How the Right Hijacked the "Day of Prayer"
The Texas Freedom Network has released a new report which offers a useful glimpse into the original intent -- and right-wing's hijacking -- of the National Day of Prayer, which happened on May 5:
Although originally established by Congress in 1952 as a day of prayer for people of all faiths, in recent years the National Day of Prayer has been co-opted by the religious right to advance a politicized, sectarian agenda. This is due in large part to a deceptive and deliberate strategy executed by the National Day of Prayer Task Force, a private organization that explicitly excludes participation by any non-Christian group in its programs.
In contrast to the original spirit of the event, the NDP Task force has cloaked the National Day of Prayer in a political mantle. Adopting the culture war language of the Christian right, the group explicitly instructs participants to pray about such social issues as "condom distribution, the promotion of homosexuality and a refusal to acknowledge God [in public schools]."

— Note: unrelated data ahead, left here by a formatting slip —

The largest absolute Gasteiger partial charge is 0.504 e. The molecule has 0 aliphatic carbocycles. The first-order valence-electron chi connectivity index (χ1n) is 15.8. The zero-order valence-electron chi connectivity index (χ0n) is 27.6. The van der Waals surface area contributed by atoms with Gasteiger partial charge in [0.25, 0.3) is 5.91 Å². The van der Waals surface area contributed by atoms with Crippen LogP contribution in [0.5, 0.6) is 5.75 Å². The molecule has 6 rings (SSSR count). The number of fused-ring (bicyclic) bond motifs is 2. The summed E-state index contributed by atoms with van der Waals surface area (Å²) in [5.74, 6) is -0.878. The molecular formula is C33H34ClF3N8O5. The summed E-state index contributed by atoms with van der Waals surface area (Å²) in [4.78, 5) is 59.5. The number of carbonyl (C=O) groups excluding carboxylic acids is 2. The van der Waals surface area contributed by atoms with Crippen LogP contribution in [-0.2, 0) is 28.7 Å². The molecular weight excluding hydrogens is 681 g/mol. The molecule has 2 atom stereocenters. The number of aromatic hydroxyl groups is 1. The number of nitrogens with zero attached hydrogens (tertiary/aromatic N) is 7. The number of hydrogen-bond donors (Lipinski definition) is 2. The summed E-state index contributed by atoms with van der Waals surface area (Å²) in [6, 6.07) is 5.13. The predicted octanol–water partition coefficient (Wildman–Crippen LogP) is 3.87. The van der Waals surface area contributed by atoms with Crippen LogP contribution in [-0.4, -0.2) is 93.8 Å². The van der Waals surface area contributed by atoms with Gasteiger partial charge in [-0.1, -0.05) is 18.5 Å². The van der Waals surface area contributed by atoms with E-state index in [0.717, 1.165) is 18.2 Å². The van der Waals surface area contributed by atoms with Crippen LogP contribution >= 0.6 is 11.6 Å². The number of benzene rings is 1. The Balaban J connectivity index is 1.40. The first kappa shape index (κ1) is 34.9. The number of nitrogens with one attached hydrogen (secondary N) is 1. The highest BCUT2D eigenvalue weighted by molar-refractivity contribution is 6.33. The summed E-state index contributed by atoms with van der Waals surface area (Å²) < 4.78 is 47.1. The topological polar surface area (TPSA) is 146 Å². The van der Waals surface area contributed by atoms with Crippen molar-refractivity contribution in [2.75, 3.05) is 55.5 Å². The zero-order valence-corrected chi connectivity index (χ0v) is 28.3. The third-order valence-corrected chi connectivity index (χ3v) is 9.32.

In addition to high-profile events in Washington, D.C., and many state capitals, the NDP Task Force also organizes local events in city halls and other venues around the country, more than 50,000 such "prayer events" in 2005. These events apply a strict religious test for participants, excluding not only non-Christian groups, but also disallowing participation by any non-evangelical Christians.
And as the report shows, all too many journalists and states have been willing to go along with this stealth campaign by the religious right. Read the full report here.
Chris Kromm is executive director of the Institute for Southern Studies and publisher of the Institute's online magazine, Facing South.